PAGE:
Twitter: Malicious Compliance

Let's talk about what "malicious compliance" means under an oppressive government entity. This could be a historical entity (example: Nazi Germany or the American Confederacy) or a fictional one for my writer mutuals. Malicious Compliance is the act of complying with a law or rule in the worst possible way, out of protest for the unjustness of the law. The idea is to:

- slow down the process
- protect or hide a victim from harm
- inconvenience others
- tie up valuable time and resources

Many people were saved in Nazi Germany because certain people made a big fuss about the paperwork not being 100% correct. There are also outright acts of strategic disobedience applied in these situations. Slave populations have often "accidentally" broken critical tools.

Let's say you're writing a fictional dystopia wherein the government requires teachers and nurses to register all known queer children with the state, or with their parents, for discriminatory purposes. What can your characters do to stymie this process? Well, first, they're going to need to have a plan in place. Most people aren't good at coming up with malicious compliance on the spot, especially if they've been steeped in a dystopic environment that beats into them that their value is defined by their productivity as a worker.

Plans they could make include:

- Is the registration filled out in a paper form or letter? Can it be filled out and "lost" in a drawer?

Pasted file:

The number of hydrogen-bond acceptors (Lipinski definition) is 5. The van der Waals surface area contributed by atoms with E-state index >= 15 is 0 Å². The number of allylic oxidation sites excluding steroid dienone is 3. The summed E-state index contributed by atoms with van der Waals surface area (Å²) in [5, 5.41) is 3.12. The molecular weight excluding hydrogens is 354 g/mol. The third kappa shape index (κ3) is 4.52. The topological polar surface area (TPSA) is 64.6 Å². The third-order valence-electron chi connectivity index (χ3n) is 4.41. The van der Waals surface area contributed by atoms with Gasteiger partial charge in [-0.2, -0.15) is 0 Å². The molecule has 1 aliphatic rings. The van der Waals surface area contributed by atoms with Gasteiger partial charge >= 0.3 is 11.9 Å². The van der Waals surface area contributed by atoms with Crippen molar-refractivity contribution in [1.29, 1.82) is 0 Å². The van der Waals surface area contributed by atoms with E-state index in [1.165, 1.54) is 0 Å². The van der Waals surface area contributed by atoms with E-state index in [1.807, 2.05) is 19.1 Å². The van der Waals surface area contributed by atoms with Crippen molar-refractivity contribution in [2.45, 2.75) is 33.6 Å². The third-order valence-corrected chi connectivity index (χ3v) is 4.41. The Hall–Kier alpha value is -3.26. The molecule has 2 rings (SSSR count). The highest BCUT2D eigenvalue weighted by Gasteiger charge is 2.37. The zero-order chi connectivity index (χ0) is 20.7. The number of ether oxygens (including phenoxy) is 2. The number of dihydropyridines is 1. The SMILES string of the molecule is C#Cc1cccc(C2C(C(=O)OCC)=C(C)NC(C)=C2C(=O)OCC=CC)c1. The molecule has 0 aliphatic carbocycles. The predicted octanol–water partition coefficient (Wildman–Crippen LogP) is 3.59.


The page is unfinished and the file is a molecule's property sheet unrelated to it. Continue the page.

- If computerized, can the character "forget" to fill out the relevant notes section on the child?
Can the character warn the child?

- Maybe tell the child about the rule and ask if they meant their "friend" is queer and they need advice for their "friend"?

- Maybe they meant queer as in strange, or gay as in happy. Kids don't always know the meanings of the words they say.

- Can the system itself be tampered with? Can the database be safely loaded with false data to waste the authorities' time?

- Can the child's data be lost in the system by using the wrong name or spelling or address?

- Is there a time limit by which the character has to turn in the child? Can they just wait indefinitely? Or leave it until the last minute, then take a vacation, and forget? These things happen.

A good fictional example of bureaucratic stalling is "Will Save The Galaxy For Food" wherein a Lawful character buys time by insisting that a squadron of soldiers are NOT allowed to "redecorate" the place they're invading and therefore MUST put on little paper booties.

Writers need to understand that if they want readers to like a character, that will NOT be accomplished by making them an efficient worker bee for fascists. You might think a "good" character would just quit rather than be complicit in a bad system, but there are other ways to do good: slowing the bad guys down, obfuscating the truth, redirecting their energies: Chaotic Good Trolls for the cause.

Let's say your fictional government entity is requiring "gender passports" so people can work and play and go to school. Your character is a doctor:

- Can you just sign the patient's paperwork and take their word for it? Will anyone really know if you didn't do an exam?

- The rule may say to perform certain tests, but may not specify HOW or ON WHAT (there's lab samples around here somewhere) or how to INTERPRET the results.

It is your character's ethical responsibility to protect the patient, not to follow an unjust law that puts them at risk.